Baby lost at Kabul airport during chaotic U.S. airlift reunited with relatives

A baby boy desperately handed over to a soldier was found through an airport wall in the chaos of the US evacuation of Afghanistan and was reunited with his relatives in Kabul on Saturday.

The baby, Sohail Ahmadi, was just two months old when he went missing on August 19, 2021, as thousands of people rushed to leave Afghanistan after it fell to the Taliban.

Following an exclusive Reuters story published in November with his photos, the child was in Kabul, where a 29-year-old taxi driver named Hamid Safi found him at the airport and took him home to raise him as his own.

After more than seven weeks of negotiations, pleas, and eventually a brief detention by Taliban police, Safi finally handed the baby over to his beaming grandfather and other relatives still in Kabul.

They said they would now seek to reunite him with his parents and siblings, who were evacuated months earlier to the United States.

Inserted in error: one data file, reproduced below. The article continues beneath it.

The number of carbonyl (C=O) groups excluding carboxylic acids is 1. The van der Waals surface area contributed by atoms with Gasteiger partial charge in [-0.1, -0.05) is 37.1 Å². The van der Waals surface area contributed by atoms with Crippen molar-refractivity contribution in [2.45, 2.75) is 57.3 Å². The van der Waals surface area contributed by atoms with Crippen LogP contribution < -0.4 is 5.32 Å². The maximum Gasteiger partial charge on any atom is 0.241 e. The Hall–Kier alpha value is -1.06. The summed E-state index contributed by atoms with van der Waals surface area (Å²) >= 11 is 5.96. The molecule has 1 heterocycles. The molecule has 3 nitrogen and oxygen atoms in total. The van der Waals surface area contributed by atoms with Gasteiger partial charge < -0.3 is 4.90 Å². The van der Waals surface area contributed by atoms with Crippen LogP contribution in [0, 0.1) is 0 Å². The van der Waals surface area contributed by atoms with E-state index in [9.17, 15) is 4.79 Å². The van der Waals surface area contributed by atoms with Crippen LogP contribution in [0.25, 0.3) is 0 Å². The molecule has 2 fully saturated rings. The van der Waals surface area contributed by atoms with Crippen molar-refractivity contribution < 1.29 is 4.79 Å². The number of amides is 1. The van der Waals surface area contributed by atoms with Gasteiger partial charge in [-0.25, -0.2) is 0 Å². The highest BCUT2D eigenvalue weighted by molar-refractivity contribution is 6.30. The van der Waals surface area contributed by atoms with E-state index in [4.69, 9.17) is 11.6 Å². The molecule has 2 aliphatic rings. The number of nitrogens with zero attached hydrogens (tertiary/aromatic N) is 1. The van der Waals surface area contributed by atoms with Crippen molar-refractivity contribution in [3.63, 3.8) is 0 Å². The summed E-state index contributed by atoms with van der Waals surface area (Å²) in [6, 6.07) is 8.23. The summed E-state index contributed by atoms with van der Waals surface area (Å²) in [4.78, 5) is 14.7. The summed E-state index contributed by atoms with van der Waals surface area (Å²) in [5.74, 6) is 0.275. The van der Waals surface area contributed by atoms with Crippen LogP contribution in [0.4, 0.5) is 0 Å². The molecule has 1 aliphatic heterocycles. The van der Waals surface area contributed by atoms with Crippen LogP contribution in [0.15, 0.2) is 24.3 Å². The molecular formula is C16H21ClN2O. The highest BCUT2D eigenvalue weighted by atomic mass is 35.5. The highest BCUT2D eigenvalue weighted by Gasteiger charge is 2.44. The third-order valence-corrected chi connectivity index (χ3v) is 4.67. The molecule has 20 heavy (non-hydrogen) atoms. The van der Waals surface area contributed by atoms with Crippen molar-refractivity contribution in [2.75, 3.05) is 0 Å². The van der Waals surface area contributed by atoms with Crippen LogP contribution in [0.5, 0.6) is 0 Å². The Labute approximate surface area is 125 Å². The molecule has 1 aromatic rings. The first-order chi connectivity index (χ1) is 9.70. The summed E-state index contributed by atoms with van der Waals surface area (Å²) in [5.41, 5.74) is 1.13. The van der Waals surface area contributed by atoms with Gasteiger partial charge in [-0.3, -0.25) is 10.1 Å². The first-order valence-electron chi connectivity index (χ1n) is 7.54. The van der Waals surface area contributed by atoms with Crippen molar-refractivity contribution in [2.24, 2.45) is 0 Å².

The baby will be crushed in the crowd fears

During the turbulent evacuation of Afghanistan over the summer, Mirza Ali Ahmadi – the boy’s father who used to work as a security guard at the US Embassy – and his wife Soraya, feared that their son would be crushed in the crowd as they approached the airport gates. The way to a trip to the United States

Ahmadi told Reuters in early November that in his desperation that day, he handed Sohail off the airport wall to a soldier in uniform who he believed was American, fully anticipating that he would soon reach the remaining five meters of the entrance to retrieve him.

Just at that moment, the Taliban forces pushed the crowd back, and it would take another half hour before Ahmadi, his wife and their four other children could enter.

But by that time the child was nowhere to be found.